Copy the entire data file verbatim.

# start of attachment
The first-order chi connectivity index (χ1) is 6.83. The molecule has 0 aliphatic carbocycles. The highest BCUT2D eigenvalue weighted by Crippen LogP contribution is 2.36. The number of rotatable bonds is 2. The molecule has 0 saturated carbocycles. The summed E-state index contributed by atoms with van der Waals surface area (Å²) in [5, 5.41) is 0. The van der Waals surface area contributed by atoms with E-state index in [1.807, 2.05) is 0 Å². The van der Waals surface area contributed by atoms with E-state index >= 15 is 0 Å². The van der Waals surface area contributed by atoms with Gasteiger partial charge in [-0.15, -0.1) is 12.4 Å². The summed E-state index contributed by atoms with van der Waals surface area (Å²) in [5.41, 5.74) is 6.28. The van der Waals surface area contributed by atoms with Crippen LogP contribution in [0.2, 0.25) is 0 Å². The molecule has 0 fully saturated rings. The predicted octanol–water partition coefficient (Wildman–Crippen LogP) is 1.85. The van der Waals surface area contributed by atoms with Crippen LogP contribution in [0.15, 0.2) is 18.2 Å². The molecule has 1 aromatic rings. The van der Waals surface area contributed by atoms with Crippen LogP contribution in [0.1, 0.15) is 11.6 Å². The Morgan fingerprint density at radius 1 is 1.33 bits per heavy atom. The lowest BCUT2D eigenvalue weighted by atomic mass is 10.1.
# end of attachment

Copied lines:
The first-order chi connectivity index (χ1) is 6.83. The molecule has 0 aliphatic carbocycles. The highest BCUT2D eigenvalue weighted by Crippen LogP contribution is 2.36. The number of rotatable bonds is 2. The molecule has 0 saturated carbocycles. The summed E-state index contributed by atoms with van der Waals surface area (Å²) in [5, 5.41) is 0. The van der Waals surface area contributed by atoms with E-state index in [1.807, 2.05) is 0 Å². The van der Waals surface area contributed by atoms with E-state index >= 15 is 0 Å². The van der Waals surface area contributed by atoms with Gasteiger partial charge in [-0.15, -0.1) is 12.4 Å². The summed E-state index contributed by atoms with van der Waals surface area (Å²) in [5.41, 5.74) is 6.28. The van der Waals surface area contributed by atoms with Crippen LogP contribution in [0.2, 0.25) is 0 Å². The molecule has 0 fully saturated rings. The predicted octanol–water partition coefficient (Wildman–Crippen LogP) is 1.85. The van der Waals surface area contributed by atoms with Crippen LogP contribution in [0.15, 0.2) is 18.2 Å². The molecule has 1 aromatic rings. The van der Waals surface area contributed by atoms with Crippen LogP contribution in [0.1, 0.15) is 11.6 Å². The Morgan fingerprint density at radius 1 is 1.33 bits per heavy atom. The lowest BCUT2D eigenvalue weighted by atomic mass is 10.1.